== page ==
Basic Quantitative Methods

Module description


This module aims to bring students without A level Mathematics - or equivalent - up to a sufficient level to enable you to become familiar with those mathematical tools and methods which are used frequently in the economics programmes and modules. In particular this module will show you how they are applied and you will be able to practice this in lectures and tutorials. This is a compulsory module for Business Economics and Economics and Politics students without A level or equivalent. Please check with the module convener if you are unsure whether you need to take this module. This module is only to be taken by first year students.

Additional Information:


Mathematics is a global language, so the technical skills students acquire in this module can be used internationally.


By solving statistical mathematical problems and exercises, students are equipped with practical problem-solving skills, theoretical skills, and an understanding of mathematical relationships. All of these are highly valuable to employers.


All of the resources for this module are available on the ELE (Exeter Learning Environment).

Full module specification

Module title:Basic Quantitative Methods
Module code:BEE1035
Module level:1
Academic year:2016/7
Module lecturers:
  • Ms Juliette Stephenson - Convenor
Module credit:15
ECTS value:






Duration of module: Duration (weeks) - term 1:


Module aims

Economic problems are often expressed using mathematical models which are to be formulated, analysed and then confronted with real-world data. In particular we address economics problems with optimisation techniques which require a basic knowledge of calculus. This module aims to bring non-Mathematics A- level students up to a sufficient level to then be able to continue on to BEE1024. The module is therefore the first step in enabling you to become familiar with those mathematical tools and methods which are used frequently in most economic modules and to show they are applied. This module is therefore intended for first year students only.

ILO: Module-specific skills

  • 1. demonstrate developed or improved (revisited) skills in basic arithmetic
  • 2. carry out algebraic manipulations and demonstrate the ability to solve simple optimisation problems.

ILO: Discipline-specific skills

  • 3. demonstrate developed or improved skills including differentiating functions in one or several variables
  • 4. process algebraic manipulations and solve simple optimisation problems specifically with application to economics.

ILO: Personal and key skills

  • 5. demonstrate significantly improved numeracy and general quantitative skills;
  • 6. demonstrate the ability for logical and structured problem analysis

Learning activities and teaching methods (given in hours of study time)

Scheduled Learning and Teaching ActivitiesGuided independent studyPlacement / study abroad

Details of learning activities and teaching methods

CategoryHours of study timeDescription
Scheduled Learning & Teaching activities (timetable contact hours)28Lectures (22 x 1 hour) and tutorials (5 x 1 hour)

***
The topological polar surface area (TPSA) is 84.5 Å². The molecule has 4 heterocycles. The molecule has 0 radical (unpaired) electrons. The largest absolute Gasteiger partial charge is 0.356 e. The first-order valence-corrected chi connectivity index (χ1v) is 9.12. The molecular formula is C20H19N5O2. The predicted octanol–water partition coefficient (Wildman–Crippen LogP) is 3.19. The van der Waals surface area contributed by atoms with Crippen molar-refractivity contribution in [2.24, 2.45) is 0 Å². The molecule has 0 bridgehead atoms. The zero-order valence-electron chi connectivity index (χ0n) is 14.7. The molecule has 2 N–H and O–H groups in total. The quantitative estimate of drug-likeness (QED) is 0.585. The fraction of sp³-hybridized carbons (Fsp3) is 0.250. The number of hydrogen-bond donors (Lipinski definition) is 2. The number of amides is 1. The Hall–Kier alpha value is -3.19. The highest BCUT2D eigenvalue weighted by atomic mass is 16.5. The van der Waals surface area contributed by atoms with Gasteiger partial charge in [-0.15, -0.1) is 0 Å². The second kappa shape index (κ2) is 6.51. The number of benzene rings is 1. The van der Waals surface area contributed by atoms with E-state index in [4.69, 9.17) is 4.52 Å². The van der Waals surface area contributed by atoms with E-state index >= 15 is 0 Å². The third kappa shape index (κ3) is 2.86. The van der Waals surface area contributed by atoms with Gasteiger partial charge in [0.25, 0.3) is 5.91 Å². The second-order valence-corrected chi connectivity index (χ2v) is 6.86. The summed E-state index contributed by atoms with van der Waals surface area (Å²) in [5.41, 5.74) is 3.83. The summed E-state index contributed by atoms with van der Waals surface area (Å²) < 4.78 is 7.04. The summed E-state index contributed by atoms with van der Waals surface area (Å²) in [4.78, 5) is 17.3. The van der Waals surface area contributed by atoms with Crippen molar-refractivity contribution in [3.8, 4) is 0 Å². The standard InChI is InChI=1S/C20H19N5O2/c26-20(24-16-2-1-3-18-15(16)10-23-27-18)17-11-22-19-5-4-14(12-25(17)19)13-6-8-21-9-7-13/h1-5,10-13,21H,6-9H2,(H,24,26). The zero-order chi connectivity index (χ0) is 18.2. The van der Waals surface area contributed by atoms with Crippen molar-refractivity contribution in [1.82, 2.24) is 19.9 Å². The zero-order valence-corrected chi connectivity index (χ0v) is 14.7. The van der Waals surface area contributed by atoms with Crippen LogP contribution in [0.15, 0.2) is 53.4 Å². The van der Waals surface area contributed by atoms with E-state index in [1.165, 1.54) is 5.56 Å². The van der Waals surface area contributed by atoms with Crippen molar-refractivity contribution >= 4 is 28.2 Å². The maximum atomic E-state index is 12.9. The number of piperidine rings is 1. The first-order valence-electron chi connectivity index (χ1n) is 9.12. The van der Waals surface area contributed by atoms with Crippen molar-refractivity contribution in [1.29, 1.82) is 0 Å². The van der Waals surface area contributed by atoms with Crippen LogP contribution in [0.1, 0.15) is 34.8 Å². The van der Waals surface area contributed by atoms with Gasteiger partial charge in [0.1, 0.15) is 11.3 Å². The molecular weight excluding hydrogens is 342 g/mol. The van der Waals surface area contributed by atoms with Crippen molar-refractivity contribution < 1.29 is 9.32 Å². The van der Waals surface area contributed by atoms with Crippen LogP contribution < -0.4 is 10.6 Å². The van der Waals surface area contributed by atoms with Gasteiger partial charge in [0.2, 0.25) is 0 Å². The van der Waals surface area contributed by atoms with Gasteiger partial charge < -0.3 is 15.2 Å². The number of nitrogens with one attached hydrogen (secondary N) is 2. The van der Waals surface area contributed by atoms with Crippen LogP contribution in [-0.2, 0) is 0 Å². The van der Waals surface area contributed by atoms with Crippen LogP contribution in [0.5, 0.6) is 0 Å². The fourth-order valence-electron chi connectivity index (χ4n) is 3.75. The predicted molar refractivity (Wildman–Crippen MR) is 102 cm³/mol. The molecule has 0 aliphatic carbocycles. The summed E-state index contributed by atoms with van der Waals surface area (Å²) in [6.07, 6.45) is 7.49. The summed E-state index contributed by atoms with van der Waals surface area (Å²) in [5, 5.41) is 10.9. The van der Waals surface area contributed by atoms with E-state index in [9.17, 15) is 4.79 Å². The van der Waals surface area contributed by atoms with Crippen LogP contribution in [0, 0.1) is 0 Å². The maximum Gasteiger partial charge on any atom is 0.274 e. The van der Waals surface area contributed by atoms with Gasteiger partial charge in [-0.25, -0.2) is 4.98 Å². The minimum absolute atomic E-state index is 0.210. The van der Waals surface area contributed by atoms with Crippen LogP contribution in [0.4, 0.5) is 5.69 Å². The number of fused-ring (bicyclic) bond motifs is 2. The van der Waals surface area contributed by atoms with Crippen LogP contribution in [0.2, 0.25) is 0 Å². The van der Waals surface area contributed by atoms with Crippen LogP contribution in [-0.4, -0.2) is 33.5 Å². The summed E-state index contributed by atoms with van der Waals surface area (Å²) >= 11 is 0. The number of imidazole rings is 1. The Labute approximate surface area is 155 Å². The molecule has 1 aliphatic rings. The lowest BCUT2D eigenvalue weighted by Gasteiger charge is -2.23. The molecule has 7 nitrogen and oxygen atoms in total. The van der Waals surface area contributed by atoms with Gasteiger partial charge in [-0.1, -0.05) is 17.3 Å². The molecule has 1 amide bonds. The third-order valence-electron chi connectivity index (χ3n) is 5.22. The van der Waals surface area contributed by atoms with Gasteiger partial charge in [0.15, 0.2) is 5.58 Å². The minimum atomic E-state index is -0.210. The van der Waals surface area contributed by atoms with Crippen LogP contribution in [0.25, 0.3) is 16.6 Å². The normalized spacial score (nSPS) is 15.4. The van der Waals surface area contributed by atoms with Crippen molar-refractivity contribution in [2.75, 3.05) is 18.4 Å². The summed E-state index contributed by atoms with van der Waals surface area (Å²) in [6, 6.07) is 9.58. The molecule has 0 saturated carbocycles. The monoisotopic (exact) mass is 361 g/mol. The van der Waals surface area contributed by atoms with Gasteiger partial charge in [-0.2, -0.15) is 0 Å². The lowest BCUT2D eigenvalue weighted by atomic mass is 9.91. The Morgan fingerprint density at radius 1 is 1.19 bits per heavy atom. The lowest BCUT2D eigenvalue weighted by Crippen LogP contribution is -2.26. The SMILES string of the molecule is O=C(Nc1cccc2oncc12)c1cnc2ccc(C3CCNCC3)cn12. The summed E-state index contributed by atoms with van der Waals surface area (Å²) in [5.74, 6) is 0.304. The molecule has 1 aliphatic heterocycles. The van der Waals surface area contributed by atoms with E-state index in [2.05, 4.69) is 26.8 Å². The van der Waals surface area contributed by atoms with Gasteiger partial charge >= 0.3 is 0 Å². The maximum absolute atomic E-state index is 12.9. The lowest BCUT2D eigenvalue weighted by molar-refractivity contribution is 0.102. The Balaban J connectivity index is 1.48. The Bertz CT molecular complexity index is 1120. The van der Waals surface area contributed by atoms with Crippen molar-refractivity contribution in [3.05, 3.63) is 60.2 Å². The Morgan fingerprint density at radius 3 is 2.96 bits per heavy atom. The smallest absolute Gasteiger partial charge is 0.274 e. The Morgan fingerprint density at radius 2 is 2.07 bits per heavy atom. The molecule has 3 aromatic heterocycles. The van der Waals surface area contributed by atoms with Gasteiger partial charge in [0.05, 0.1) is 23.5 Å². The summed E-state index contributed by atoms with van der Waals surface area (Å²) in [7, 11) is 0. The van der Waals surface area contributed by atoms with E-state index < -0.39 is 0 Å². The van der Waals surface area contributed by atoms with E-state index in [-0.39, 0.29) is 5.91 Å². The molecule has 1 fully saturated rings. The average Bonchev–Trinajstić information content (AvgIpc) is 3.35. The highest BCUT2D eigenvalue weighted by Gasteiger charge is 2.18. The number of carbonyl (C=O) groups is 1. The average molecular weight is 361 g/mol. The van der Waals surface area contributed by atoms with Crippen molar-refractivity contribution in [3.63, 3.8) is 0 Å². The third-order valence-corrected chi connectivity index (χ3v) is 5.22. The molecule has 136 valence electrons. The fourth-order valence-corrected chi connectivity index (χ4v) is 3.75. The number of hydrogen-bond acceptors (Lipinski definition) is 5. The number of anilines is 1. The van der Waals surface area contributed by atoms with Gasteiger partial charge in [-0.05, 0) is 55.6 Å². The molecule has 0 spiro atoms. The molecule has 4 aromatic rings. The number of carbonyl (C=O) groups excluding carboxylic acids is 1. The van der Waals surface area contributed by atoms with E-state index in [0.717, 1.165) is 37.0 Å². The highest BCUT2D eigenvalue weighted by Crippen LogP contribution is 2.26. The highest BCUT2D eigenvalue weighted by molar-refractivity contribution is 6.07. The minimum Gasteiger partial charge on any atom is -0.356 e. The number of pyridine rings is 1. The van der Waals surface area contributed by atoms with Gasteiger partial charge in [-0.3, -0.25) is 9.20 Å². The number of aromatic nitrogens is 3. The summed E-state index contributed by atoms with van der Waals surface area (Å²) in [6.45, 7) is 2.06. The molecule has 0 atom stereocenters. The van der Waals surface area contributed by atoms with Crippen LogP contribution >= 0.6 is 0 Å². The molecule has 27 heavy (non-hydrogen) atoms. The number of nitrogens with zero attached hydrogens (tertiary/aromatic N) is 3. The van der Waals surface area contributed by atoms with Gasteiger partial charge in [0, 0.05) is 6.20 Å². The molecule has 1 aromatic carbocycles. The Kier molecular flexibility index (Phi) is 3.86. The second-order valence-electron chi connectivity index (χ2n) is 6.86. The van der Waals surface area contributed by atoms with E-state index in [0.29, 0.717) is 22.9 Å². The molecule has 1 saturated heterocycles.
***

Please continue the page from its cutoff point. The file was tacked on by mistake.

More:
Guided Independent Study45Completing and submitting weekly homework exercises
Guided Independent Study73Reading and research including reviewing lectures (using Echo 360) and completion of mock exam paper

Formative assessment

Form of assessmentSize of the assessment (eg length / duration)ILOs assessedFeedback method
Weekly exercisesTo complete in tutorials and also for homework1-6Written and verbal

Summative assessment (% of credit)

CourseworkWritten examsPractical exams

Details of summative assessment

Form of assessment% of creditSize of the assessment (eg length / duration)ILOs assessedFeedback method
Examination1002 hours1-6Exam Results

Details of re-assessment (where required by referral or deferral)

Original form of assessmentForm of re-assessmentILOs re-assessedTimescale for re-assessment
ExaminationExam (100%) 2 hours1-6August re-assessment period

Syllabus plan

  • Review of basic arithmetic and algebra - this includes fractions, order of operations, powers, factorisation, solving equations/inequalities, simultaneous equations.
  • Geometric properties of functions, sign diagrams.  
  • Calculus for functions in one variable, differentiation and integration
  • Optimisation with economic applications
  • Revision

Indicative learning resources - Basic reading

The textbook:

  • Geoff Renshaw 'Maths for Economics'(3rd edit) Oxford, 2012 (comprehensive but also straightforward);
  • Knut Sydsaeter and Peter Hammond 'Essential Mathematics for Economic Analysis' (4th edit) Prentice Hall,2012 (this is an excellent text, well written and covers all the maths you need throughout UG courses);
  • Another to consider is Ian Jacques 'Mathematics for Economics and Business'(6th edit), Prentice Hall 2009 (Very accessible and clearly written but lower level). 
  • All are available in the library (if you want to take a look first). However the materials for this course are very comprehensive (plus websites see below) so it is not necessary to buy a textbook.

Module has an active ELE page?


Indicative learning resources - Web based and electronic resources

  • ELE –
  • There are companion websites to most of the textbooks you will use in the first year which typically  include relevant Maths Case studies.
  • There is a huge range of self-study resources etc (including links to a range of topics relevant to Economics) at
  • The METAL project (Mathematics for Economics: enhancing Teaching and Learning) have produced videos, guides and question banks

Origin date


Last revision date